One key feature this program is missing (excluding the current problems it has): There is no option to set hotkeys to run macros! This kind of feature is badly needed. It is kind of counter productive for me to use a program to try to make my daily tasks faster, yet I cannot use hotkeys for that program.

I would like to add one more thing. If you look at the developer’s website, you will notice that they did not even bother to customize their template. I make websites and that template I have seen dozens of times. The developer did not even bother to remove that default banner and replace it with his own. Presentation is always key for me when I am trying to decide to use a developer’s product or not. And the fact that the developer did not even bother to at least remove the default banner and replace it with this own really turns me off. He/she took a shortcut on his/her website. What is to say he didn’t take a shortcut on his/her program?

Free Alternatives:

AutoHotKey [5] (thx chinkaling)

AutoHotKey is sort of similar to WAMR except that it has a bigger learning curve but it has more functionality also.

AutoHotkey is a free, open-source utility for Windows. With it, you can:

  • Automate almost anything by sending keystrokes and mouse clicks. You can write a mouse or keyboard macro [6] by hand or use the macro recorder.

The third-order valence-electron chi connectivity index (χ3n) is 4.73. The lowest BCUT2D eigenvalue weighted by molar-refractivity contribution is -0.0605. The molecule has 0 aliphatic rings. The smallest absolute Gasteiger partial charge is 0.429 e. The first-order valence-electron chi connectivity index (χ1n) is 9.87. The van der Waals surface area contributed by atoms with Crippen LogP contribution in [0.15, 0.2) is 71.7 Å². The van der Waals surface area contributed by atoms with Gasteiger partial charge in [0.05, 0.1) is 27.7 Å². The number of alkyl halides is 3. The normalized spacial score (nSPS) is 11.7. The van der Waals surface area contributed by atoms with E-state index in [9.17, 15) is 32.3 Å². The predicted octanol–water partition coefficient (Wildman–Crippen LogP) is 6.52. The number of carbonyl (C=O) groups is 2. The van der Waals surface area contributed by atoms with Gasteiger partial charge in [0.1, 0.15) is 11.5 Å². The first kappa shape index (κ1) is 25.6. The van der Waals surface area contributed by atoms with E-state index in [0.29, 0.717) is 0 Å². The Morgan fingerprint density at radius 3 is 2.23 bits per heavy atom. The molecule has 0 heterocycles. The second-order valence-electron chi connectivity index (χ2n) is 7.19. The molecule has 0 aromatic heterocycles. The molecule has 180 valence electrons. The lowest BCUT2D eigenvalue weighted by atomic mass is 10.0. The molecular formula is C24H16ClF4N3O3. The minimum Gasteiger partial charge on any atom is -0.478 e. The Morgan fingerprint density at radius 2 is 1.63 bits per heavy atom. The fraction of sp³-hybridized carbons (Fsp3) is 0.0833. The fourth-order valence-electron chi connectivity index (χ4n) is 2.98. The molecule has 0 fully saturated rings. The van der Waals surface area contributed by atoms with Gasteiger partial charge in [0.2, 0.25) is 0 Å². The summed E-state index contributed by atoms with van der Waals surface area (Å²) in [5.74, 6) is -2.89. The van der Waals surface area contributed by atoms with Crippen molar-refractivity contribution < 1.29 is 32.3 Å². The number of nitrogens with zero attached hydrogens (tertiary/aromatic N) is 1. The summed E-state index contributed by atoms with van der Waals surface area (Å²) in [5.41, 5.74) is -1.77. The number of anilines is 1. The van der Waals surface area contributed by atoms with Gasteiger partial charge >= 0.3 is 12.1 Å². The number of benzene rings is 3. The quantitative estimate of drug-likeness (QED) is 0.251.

• Create hotkeys [7] for keyboard, joystick, and mouse. Virtually any key, button, or combination can become a hotkey.
  • Expand abbreviations [8] as you type them. For example, typing “btw” can automatically produce “by the way”.
  • Create custom data-entry forms, user interfaces, and menu bars. See GUI [9] for details.
  • Remap [10] keys and buttons on your keyboard, joystick, and mouse.
  • Respond to signals from hand-held remote controls via the WinLIRC client script [11].
  • Run existing AutoIt v2 scripts and enhance them with new capabilities [12].
  • Convert any script into an EXE file [13] that can be run on computers that don’t have AutoHotkey installed.

If you are interested, check out the quick-start tutorial [14]. Here [15] is the AutoHotKey wiki.

-AutoHotKey Developer


One thing I should forewarn you guys about: if you are on a public network (such as work), I would wait until home to try this program. It may just be my university network, but everytime I tried to run AutoHotKey, I got disconnected from the internet. :O Maybe the network is thinking I am trying to do something malicious, or it could just a coincidence, I really do not know.

AutoIt [16] (thx Fubar)

AutoIt is a very similar program to AutoHotKey. Personally I found AutoHotKey a bit easier to understand and use, but imo it comes down to personal preference.


AutoIt v3 is a freeware BASIC-like scripting language designed for automating the Windows GUI and general scripting. It uses a combination of simulated keystrokes, mouse movement and window/control manipulation in order to automate tasks in a way not possible or reliable with other languages (e.g. VBScript and SendKeys). AutoIt is also very small, self-contained and will run on all versions of Windows out-of-the-box with no annoying “runtimes” required!


  • Easy to learn BASIC-like syntax
  • Simulate keystrokes and mouse movements
  • Manipulate windows and processes
  • Interact with all standard windows controls
  • Scripts can be compiled into standalone executables